People commonly use psychoactive substances to increase physical and psychological pleasure. Neuroadaptations in the brain's reward system coupled with changes in social functioning and networking resulting from chronic substance use impede the ability to derive pleasure from non-substance related activities.
We elucidate and validate the hypothesis that treatments for substance use disorders would potentially have a stronger and broader impact by helping recipients to experience pleasure as part of an expansive focus of increasing adaptive functioning, well-being, and personal fulfillment and actualization.
We have organized and integrated the relatively sparse and disparate theory and research to describe a multi-stage model linking pleasure and substance use. We review research on pleasure in the context of treatment for substance use, and describe future research directions.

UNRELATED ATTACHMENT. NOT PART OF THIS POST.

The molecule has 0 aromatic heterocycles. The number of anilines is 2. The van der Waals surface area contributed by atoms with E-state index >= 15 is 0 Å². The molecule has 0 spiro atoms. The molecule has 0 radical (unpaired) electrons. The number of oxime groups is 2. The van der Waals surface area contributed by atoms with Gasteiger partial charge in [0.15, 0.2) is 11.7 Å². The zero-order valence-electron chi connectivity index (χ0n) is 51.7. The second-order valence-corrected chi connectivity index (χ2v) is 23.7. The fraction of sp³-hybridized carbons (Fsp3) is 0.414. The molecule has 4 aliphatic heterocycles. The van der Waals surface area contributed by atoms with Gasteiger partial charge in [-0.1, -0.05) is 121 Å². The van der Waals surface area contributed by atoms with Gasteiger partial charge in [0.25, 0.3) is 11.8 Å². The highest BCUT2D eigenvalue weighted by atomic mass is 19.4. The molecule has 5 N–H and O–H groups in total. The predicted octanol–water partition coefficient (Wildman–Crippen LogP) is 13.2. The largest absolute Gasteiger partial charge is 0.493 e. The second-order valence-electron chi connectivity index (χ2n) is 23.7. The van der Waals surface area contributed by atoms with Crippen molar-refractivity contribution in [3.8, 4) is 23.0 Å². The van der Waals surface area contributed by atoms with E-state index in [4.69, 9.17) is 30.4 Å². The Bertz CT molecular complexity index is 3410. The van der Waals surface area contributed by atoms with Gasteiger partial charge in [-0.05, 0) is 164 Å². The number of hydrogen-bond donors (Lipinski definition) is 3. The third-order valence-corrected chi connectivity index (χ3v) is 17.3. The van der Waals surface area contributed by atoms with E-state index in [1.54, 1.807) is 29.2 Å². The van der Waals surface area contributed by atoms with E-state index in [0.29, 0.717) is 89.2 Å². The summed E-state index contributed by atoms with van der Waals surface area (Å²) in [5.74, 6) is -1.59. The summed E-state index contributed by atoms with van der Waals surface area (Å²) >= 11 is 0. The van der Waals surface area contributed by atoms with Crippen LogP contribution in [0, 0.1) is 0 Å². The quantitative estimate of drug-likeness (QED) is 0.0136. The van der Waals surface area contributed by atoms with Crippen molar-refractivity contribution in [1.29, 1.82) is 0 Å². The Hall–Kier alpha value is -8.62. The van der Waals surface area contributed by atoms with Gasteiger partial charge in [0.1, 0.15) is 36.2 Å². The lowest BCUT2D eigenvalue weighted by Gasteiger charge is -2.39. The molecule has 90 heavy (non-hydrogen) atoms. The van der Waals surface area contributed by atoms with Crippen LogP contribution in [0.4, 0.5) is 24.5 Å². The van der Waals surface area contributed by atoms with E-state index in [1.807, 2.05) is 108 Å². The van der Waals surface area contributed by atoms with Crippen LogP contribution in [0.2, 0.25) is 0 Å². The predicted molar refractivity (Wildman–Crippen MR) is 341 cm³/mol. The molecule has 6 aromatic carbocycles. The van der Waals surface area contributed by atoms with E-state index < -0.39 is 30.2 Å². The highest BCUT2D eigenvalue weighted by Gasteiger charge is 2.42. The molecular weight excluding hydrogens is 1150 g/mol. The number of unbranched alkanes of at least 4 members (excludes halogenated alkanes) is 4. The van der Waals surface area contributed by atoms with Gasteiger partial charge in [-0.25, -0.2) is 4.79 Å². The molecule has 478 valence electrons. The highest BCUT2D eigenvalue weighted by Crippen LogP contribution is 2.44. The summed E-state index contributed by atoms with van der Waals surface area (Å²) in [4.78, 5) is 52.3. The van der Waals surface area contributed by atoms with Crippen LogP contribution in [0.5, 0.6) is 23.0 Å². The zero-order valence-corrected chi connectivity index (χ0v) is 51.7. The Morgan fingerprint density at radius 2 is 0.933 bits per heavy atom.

Our model integrates several independent research programs with prominent theories and models of substance dependence that together provide evidence that pleasure, or lack thereof, is a risk or protective factor for initiating, escalating and maintaining substance use and substance use disorders. Pleasure is an overlooked but potentially high-yield target of existing evidence-based treatments.
Research is needed to investigate the relation between pleasure and substance use, and existing and newly developed treatments that have the potential to increase the pleasure. By increasing pleasure such treatments have the potential to help recipients to live fuller and richer lives. Integration of pleasure into existing treatments has compelling transdiagnostic implications for individuals at any point along a substance use severity continuum.